Walter Burley Griffin (1876–1937)
Walter Burley Griffin was born at Maywood, near Chicago, and graduated in Architecture from the University of Illinois, in 1899. In 1901 he became an associate of Frank Lloyd Wright. He started his own practice in 1906 and by 1910 he was recognised as a leading practitioner of the Prairie School of architecture. In 1911 he married Marion Lucy Mahony an architect who had also worked with Wright for several years.
In 1912, Griffin, with the assistance of watercolour drawings prepared by Mahony, won the international competition for the design of the Federal capital of Australia. The design was considered controversial. In 1913 Griffin, based in Melbourne at the time, was appointed Federal capital director of design and construction, a part-time position which he occupied until 1920. His extensive lakes scheme for Canberra was rejected, but by 1917 the survey of the main axial lines of the city was completed and Griffin produced his final plan in 1918. Much of the work carried out on the site occurred from the 1920s.
During this period Griffin designed the town plans for Leeton and Griffith in New South Wales and estates at Eaglemont in Melbourne. He also designed the Café Australia, Newman College Chapel and the Capitol Theatre in Melbourne. In 1920 he formed the Greater Sydney Development Association to build residential estates on the headlands of Middle Harbour.
The Griffins brought their Prairie School design style to the Sydney suburb of Castlecrag. Together they mapped out the winding roads that contour the rocky bush terrain and designed 15 low-slung homes built of local sandstone and later using a crushed sandstone finish patented as “knitlock”. Castlecrag began in 1921 and the Griffins moved there in 1924, but only a small number of houses were completed.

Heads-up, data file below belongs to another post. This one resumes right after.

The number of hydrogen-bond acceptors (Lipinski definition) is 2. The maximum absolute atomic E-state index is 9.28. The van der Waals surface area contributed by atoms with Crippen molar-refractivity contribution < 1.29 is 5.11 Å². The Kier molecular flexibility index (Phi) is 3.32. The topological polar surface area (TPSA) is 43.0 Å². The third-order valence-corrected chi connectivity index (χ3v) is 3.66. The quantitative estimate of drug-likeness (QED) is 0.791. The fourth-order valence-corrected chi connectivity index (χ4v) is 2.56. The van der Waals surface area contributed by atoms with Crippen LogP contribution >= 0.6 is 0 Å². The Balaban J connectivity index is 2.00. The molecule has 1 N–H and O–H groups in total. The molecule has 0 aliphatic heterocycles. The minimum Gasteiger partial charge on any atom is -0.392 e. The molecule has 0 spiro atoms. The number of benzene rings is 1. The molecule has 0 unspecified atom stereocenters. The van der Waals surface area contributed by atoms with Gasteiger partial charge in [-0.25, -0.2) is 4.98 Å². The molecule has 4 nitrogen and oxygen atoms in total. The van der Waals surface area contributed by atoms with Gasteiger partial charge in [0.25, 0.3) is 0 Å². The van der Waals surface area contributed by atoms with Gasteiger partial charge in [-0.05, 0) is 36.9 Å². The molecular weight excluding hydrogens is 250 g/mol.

After 1929 their partnership with Eric Nicholls depended on commissions for the design of municipal incinerators. In 1935 the Griffins moved to Lucknow in India, where Walter died in 1937.
In the four decades of their architectural practice in three continents Marion Mahony and Walter Burley Griffin individually and in partnership after their marriage in 1911, reportedly embarked on over 350 architectural, landscape or urban design projects.
Coppins, located at 29 Telegraph Road Pymble, Sydney, is the largest Australian residence designed by Griffin. It is also the last residential project Griffin undertook in this country before his departure for India in 1935. The plans were completed by his architectural associate, Eric Nicholls. (Source: Domain website, accessed 23/2/2020).
The Walter Burley Griffin House at 136 Edinburgh Street Castle Crag (Source: The Daily Telegraph November 24 2016)
Creswick House at 4 The Barbette, which was built in 1926, is one of 13 remaining homes from the Burley Griffin estate in Castlecrag (Source: The Daily Telegraph November 24 2016)
Harrison, Peter, Griffin, Walter Burley (1876-1937), Australian Dictionary of Biography online. Accessed 23/2/2020.